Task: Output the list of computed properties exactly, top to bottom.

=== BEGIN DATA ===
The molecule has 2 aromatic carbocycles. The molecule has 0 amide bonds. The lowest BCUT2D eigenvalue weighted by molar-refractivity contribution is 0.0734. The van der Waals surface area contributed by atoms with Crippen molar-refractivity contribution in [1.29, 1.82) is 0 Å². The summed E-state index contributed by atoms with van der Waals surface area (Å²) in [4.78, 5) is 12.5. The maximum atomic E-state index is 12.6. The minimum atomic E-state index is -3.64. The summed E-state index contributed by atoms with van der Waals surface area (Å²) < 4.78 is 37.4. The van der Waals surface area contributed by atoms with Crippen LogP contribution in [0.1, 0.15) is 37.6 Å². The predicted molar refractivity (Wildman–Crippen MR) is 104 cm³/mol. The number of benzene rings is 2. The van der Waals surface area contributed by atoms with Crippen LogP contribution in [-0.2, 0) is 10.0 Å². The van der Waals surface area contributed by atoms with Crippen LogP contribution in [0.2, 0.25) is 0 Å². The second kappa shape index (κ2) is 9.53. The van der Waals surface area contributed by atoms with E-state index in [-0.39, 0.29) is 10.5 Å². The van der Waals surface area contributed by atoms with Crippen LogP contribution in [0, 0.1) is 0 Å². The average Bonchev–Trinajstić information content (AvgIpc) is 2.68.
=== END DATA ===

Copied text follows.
The molecule has 2 aromatic carbocycles. The molecule has 0 amide bonds. The lowest BCUT2D eigenvalue weighted by molar-refractivity contribution is 0.0734. The van der Waals surface area contributed by atoms with Crippen molar-refractivity contribution in [1.29, 1.82) is 0 Å². The summed E-state index contributed by atoms with van der Waals surface area (Å²) in [4.78, 5) is 12.5. The maximum atomic E-state index is 12.6. The minimum atomic E-state index is -3.64. The summed E-state index contributed by atoms with van der Waals surface area (Å²) < 4.78 is 37.4. The van der Waals surface area contributed by atoms with Crippen LogP contribution in [0.1, 0.15) is 37.6 Å². The predicted molar refractivity (Wildman–Crippen MR) is 104 cm³/mol. The number of benzene rings is 2. The van der Waals surface area contributed by atoms with Crippen LogP contribution in [-0.2, 0) is 10.0 Å². The van der Waals surface area contributed by atoms with Crippen LogP contribution in [0.2, 0.25) is 0 Å². The second kappa shape index (κ2) is 9.53. The van der Waals surface area contributed by atoms with E-state index in [-0.39, 0.29) is 10.5 Å². The van der Waals surface area contributed by atoms with Crippen LogP contribution in [0, 0.1) is 0 Å². The average Bonchev–Trinajstić information content (AvgIpc) is 2.68.